New Delhi: Hardening its stance against Blackberry for not providing a solution to intercept Enterprise mail services, the government on Sunday said telecom operators will have to stop any such services that can not be monitored as per the satisfaction of law enforcement agencies.
BlackBerry-maker Research in Motion (RIM) has been saying that it cannot provide access to the popular BlackBerry Enterprise Service (BES) as it does not possess any key and the security architecture is the same around the world.
“It is between the licencee (operators) to tell RIM that look if you can’t do this, you can’t use my network. It is as simple as that. I have only to deal with the licencee. I do not deal with RIM matters. I do not have any agreement with Blackberry,” union home secretary G K Pillai told PTI.
He noted this was in line with a condition in the licence agreement between the government and service providers that states, “Whoever uses your network, we must be able to intercept that in a form to the satisfaction of the Law Enforcement Agency.”
Asked whether the government has extended the deadline of 31 January for RIM to provide a solution to the satisfaction of LEAs, Pillai said, “We have not extended the date, but it has not been terminated also.”
“Our aim is to make sure that whatever goes through our networks, we should be able, if required, intercept it... The issue is that we want that if you are using the network as per the licencing condition, there must be a provision for us to intercept... those which we want to intercept and that must be readable and legible format.”
Eight operators including Bharti, Vodafone, Idea, RCom, Tatas and also two state owned firms—BSNL and MTNL—are offering BlackBerry services across the country and it has emerged a popular service among corporates for its enterprise mail service.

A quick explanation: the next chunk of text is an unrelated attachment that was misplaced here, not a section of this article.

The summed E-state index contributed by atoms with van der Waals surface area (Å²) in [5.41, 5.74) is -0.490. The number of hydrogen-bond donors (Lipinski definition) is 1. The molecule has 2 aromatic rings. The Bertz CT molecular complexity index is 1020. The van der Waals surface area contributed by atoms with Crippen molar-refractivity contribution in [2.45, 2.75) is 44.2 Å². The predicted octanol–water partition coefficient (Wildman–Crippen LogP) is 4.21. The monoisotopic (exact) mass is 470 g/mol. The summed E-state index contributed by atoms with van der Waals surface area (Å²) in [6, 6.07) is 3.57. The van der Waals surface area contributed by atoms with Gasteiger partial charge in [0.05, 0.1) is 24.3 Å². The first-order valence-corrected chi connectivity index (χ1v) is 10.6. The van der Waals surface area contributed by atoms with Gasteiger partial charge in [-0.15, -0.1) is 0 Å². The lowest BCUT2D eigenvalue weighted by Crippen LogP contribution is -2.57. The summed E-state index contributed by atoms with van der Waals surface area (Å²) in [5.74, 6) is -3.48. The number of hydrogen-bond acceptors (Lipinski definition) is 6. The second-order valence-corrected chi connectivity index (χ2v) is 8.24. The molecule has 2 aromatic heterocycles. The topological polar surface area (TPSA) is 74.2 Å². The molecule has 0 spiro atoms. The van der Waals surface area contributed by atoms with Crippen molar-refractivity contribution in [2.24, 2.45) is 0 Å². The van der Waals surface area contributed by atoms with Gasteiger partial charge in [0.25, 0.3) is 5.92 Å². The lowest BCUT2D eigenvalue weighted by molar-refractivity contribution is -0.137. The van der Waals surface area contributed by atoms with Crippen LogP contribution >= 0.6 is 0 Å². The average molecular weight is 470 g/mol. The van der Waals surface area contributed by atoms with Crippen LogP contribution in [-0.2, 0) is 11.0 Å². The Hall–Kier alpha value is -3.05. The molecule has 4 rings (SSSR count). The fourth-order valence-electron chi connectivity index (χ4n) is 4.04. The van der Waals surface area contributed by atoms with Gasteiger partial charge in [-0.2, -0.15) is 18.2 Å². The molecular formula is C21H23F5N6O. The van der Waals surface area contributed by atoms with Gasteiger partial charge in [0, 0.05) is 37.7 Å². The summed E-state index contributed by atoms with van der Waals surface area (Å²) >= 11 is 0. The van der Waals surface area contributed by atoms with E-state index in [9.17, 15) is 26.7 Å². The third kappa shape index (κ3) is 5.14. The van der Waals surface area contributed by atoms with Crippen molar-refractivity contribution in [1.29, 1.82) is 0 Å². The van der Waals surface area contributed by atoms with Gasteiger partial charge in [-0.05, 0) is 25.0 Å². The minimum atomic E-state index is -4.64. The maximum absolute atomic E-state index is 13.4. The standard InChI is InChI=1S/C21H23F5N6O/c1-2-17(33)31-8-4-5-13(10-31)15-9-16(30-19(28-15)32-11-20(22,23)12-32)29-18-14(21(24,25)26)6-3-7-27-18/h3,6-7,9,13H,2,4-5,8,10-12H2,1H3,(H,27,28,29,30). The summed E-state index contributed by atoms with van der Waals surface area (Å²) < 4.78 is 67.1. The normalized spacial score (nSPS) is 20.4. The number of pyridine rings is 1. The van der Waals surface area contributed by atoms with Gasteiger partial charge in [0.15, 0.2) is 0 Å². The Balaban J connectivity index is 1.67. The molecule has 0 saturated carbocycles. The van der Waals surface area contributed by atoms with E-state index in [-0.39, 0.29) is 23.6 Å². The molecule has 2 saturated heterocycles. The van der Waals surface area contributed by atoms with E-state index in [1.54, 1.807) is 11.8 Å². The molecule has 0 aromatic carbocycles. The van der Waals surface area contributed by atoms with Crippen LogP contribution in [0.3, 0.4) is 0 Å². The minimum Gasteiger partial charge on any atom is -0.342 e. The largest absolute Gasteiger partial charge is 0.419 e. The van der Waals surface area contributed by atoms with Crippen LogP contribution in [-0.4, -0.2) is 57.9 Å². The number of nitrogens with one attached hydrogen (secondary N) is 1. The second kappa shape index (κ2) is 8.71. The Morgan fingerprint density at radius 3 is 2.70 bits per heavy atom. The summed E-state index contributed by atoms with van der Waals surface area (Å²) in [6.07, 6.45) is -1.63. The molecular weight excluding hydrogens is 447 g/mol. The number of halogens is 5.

RIM vice-president (Industry, Government and University Relations) Robert E Crow, who was in India recently, had said, “There is no possibility of us providing any kind of a solution. There is no solution, there are no keys to be handed... It’s not possible to do so because the keys of the service are in possession of the corporate enterprises.”
However, the argument is not bought by the security establishment.
The home secretary said, “Even messenger services—they all said we can’t do it... We can’t do it... Only when we said, okay, we are gonna close it down, they came and said here is the solution. I have a feeling... under pressure they’ll do it.”
There are over one million BlackBerry subscribers in India and the number is growing fast. Indian security agencies have been demanding access to all BlackBerry services as part of efforts to fight militancy and security threats over the Internet and through telephone communications.